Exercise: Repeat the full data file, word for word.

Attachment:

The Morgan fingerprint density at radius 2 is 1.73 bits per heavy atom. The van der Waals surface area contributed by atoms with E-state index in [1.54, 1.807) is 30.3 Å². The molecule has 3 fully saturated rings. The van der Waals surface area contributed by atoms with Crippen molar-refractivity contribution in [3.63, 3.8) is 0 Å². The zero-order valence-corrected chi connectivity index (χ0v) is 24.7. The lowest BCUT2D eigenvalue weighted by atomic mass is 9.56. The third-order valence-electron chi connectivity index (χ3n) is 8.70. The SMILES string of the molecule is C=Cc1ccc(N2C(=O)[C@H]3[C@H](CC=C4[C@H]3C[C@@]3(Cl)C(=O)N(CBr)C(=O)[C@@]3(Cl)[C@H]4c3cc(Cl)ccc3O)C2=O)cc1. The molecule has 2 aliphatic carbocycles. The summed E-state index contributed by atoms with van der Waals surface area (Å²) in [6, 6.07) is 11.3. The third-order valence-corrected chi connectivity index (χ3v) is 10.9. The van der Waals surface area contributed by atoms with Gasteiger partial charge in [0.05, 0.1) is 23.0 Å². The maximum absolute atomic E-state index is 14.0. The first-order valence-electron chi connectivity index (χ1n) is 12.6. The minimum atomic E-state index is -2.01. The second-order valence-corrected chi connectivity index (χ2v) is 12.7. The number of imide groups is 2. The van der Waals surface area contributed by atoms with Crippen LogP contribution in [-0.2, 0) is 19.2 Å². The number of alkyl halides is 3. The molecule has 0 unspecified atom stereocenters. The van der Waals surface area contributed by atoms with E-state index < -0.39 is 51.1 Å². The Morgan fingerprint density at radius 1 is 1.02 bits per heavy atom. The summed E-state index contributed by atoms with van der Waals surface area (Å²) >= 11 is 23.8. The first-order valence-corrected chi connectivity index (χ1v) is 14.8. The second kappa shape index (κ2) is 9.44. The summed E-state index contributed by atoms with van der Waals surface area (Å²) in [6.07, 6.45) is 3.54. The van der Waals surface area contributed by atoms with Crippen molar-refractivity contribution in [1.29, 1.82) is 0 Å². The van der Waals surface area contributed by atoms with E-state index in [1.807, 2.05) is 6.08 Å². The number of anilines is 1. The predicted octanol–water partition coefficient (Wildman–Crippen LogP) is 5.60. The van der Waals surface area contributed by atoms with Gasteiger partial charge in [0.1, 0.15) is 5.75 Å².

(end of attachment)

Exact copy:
The Morgan fingerprint density at radius 2 is 1.73 bits per heavy atom. The van der Waals surface area contributed by atoms with E-state index in [1.54, 1.807) is 30.3 Å². The molecule has 3 fully saturated rings. The van der Waals surface area contributed by atoms with Crippen molar-refractivity contribution in [3.63, 3.8) is 0 Å². The zero-order valence-corrected chi connectivity index (χ0v) is 24.7. The lowest BCUT2D eigenvalue weighted by atomic mass is 9.56. The third-order valence-electron chi connectivity index (χ3n) is 8.70. The SMILES string of the molecule is C=Cc1ccc(N2C(=O)[C@H]3[C@H](CC=C4[C@H]3C[C@@]3(Cl)C(=O)N(CBr)C(=O)[C@@]3(Cl)[C@H]4c3cc(Cl)ccc3O)C2=O)cc1. The molecule has 2 aliphatic carbocycles. The summed E-state index contributed by atoms with van der Waals surface area (Å²) in [6, 6.07) is 11.3. The third-order valence-corrected chi connectivity index (χ3v) is 10.9. The van der Waals surface area contributed by atoms with Gasteiger partial charge in [0.05, 0.1) is 23.0 Å². The maximum absolute atomic E-state index is 14.0. The first-order valence-electron chi connectivity index (χ1n) is 12.6. The minimum atomic E-state index is -2.01. The second-order valence-corrected chi connectivity index (χ2v) is 12.7. The number of imide groups is 2. The van der Waals surface area contributed by atoms with Crippen LogP contribution in [-0.2, 0) is 19.2 Å². The number of alkyl halides is 3. The molecule has 0 unspecified atom stereocenters. The van der Waals surface area contributed by atoms with E-state index < -0.39 is 51.1 Å². The Morgan fingerprint density at radius 1 is 1.02 bits per heavy atom. The summed E-state index contributed by atoms with van der Waals surface area (Å²) >= 11 is 23.8. The first-order valence-corrected chi connectivity index (χ1v) is 14.8. The second kappa shape index (κ2) is 9.44. The summed E-state index contributed by atoms with van der Waals surface area (Å²) in [6.07, 6.45) is 3.54. The van der Waals surface area contributed by atoms with Crippen molar-refractivity contribution in [1.29, 1.82) is 0 Å². The van der Waals surface area contributed by atoms with E-state index in [1.807, 2.05) is 6.08 Å². The number of anilines is 1. The predicted octanol–water partition coefficient (Wildman–Crippen LogP) is 5.60. The van der Waals surface area contributed by atoms with Gasteiger partial charge in [0.1, 0.15) is 5.75 Å².